Thursday, March 31, 2011

Test on NCRA government persists

While the NCRA government may have some sigh of relief with the political grasshopping of the past weeks seemingly over, the need to test MPs confidence on it persists.

With the recent reshuffling within the Opposition group, the new Leader of Opposition, Dr. Derek Sikua has put on notice a motion of no confidence to be tabled within seven clear days from the day it was noticed.

Information reaching Prejudiced revealed that the motion was put on notice yesterday for the consideration of the Speaker and the Clerk of Parliament according to the Parliamentary Standing Orders.

If deemed fit for tabling, the motion would be moved by the end of next week, most probably after the  national budget has been passed.

While the government now has the majority of  numbers, the no confidence motion could create a situation whereby political lobbying could be reignited.

After the numerous controversies that the CNRA government has gone through lately, I believe it is now timely that the a no confidence motion is moved to test the position of the poitical administration and to provide an opportunity for MP's concerns to be put out in the public domain.

Friday, March 18, 2011

ABC Asia Pacific News Update

[ABC Asia Pacific News, 17 March 2011] - Vanuatu has been hit by a strong 6.5-magnitude earthquake off its northern coast.

The Pacific Tsunami Warning Center says there is no threat of a widespread destructive tsunami, but local tsunamis may be generated from the quake.

The US Geological Service says the tremor struck 77 kilometres north-west of the capital, Port Villa, on Thursday afternoon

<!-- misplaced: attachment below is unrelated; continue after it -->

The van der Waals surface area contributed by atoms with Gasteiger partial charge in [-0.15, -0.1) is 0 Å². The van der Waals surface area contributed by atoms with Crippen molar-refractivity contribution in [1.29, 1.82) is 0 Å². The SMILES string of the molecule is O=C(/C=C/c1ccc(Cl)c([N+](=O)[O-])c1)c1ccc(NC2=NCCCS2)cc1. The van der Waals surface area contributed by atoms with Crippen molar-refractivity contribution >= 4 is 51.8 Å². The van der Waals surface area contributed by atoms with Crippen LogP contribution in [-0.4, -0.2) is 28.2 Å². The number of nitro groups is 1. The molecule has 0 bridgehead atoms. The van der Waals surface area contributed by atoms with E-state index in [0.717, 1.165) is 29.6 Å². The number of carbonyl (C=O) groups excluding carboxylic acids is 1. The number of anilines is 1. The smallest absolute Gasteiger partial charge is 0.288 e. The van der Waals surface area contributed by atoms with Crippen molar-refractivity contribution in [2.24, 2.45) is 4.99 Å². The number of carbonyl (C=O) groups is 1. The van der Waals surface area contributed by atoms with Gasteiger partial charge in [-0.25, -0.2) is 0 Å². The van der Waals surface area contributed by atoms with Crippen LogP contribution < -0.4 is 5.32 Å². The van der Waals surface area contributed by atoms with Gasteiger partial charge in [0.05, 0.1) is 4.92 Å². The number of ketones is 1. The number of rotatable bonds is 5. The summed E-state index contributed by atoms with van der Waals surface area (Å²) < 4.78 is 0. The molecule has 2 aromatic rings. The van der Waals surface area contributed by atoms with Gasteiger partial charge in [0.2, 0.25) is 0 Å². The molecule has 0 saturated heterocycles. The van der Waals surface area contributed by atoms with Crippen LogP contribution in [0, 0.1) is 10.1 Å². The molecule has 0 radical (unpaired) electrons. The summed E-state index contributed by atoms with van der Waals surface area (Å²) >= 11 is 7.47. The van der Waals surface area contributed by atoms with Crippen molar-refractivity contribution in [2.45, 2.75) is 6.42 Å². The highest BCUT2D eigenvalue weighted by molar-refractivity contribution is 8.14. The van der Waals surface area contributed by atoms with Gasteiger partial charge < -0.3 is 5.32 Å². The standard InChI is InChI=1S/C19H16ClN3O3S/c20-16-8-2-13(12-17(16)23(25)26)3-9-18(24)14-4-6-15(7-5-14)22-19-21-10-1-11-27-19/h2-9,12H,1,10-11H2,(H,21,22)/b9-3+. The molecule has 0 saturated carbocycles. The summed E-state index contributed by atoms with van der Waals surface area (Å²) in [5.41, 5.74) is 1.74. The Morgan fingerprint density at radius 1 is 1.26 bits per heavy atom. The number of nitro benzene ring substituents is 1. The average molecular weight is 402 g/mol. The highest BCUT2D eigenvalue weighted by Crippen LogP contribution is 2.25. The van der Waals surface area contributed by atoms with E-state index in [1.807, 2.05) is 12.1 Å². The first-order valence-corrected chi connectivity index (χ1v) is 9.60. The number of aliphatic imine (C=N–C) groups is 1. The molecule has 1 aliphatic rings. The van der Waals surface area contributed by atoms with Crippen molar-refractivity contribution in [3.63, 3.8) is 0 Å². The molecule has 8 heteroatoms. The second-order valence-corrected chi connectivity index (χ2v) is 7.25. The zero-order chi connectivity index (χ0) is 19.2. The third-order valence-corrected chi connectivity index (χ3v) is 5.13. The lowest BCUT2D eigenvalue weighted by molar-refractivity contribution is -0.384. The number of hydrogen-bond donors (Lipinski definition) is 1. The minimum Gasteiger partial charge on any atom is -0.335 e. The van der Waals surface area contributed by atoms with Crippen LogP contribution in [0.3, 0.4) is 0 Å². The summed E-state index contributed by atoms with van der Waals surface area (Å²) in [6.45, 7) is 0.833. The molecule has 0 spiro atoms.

The epicentre of the quake was fairly shallow, 26 kilometres deep.


Tonga police tell their boss to quit

Tonga's cabinet is considering a peition from almost half the police force calling for the police commissioner to step down.

Media there says up to 200 police have signed the peition calling for Chris Kelley, a New Zealander, to resign.

They are dissatisfied with recent reforms aimed at increasing accountability and transparency.

Commissioner Kelley says he is not going to quit.

"That issue is not being contemplated," he said.

Police Minister Viliami Latu says it is too early to say if he will consider removing the commissioner.

"The commissioner is doing a good job for Tongan police."

A Cabinet sub-committee is considering the petition and is expected to make a recommendation next week.

Report warns of logging conflict in Solomons

[ABC Asia Pacific News, 17 March 2011] - Conflict may erupt in Solomon Islands because of the impending collapse of the logging industry, a report warns.

The warning has come in a report by the Australian Strategic Policy Insititute, which has been looking at the long-term future of the Regional Assistance Mission to Solomon Islands, known as RAMSI.

The report by Dr Matthew Allen says before RAMSI's withdrawal from the Solomons, it is vital an external security back-up system is in place to deal with any future violence.

At present 70 per cent of export income comes from the logging industry but that income is likely to dry up by 2015. Dr Allen says that situation is likely to create tension and fear.

"This collapse in logging really is going to cause a severe macro-economic shock," he said.

"There's going to a huge loss in employment and there's also going to be a huge decline in government revenue."

Monday, March 14, 2011

OVERSTAYERS NABBED: Solos in detention in Australia

AN unconfirmed number of Solomon Islanders living in Brisbane, Australia are likely to be deported back to the country after they were allegedly caught residing illegally in Brisbane.